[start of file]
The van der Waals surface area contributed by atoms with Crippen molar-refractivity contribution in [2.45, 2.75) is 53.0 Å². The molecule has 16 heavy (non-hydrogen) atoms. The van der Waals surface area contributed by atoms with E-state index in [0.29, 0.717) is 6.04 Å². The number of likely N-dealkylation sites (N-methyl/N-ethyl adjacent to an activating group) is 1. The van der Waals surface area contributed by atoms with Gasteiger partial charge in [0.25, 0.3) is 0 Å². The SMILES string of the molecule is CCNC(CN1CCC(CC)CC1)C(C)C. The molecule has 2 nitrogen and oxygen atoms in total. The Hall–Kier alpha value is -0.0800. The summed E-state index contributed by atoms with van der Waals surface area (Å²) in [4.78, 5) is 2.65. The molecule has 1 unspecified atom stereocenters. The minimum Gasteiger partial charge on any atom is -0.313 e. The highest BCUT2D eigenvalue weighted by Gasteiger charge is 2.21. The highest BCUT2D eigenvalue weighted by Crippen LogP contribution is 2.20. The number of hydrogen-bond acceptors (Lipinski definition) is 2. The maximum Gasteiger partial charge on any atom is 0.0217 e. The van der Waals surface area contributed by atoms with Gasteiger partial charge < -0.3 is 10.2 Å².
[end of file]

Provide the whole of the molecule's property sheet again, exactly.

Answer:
The van der Waals surface area contributed by atoms with Crippen molar-refractivity contribution in [2.45, 2.75) is 53.0 Å². The molecule has 16 heavy (non-hydrogen) atoms. The van der Waals surface area contributed by atoms with E-state index in [0.29, 0.717) is 6.04 Å². The number of likely N-dealkylation sites (N-methyl/N-ethyl adjacent to an activating group) is 1. The van der Waals surface area contributed by atoms with Gasteiger partial charge in [0.25, 0.3) is 0 Å². The SMILES string of the molecule is CCNC(CN1CCC(CC)CC1)C(C)C. The molecule has 2 nitrogen and oxygen atoms in total. The Hall–Kier alpha value is -0.0800. The summed E-state index contributed by atoms with van der Waals surface area (Å²) in [4.78, 5) is 2.65. The molecule has 1 unspecified atom stereocenters. The minimum Gasteiger partial charge on any atom is -0.313 e. The highest BCUT2D eigenvalue weighted by Gasteiger charge is 2.21. The highest BCUT2D eigenvalue weighted by Crippen LogP contribution is 2.20. The number of hydrogen-bond acceptors (Lipinski definition) is 2. The maximum Gasteiger partial charge on any atom is 0.0217 e. The van der Waals surface area contributed by atoms with Gasteiger partial charge < -0.3 is 10.2 Å².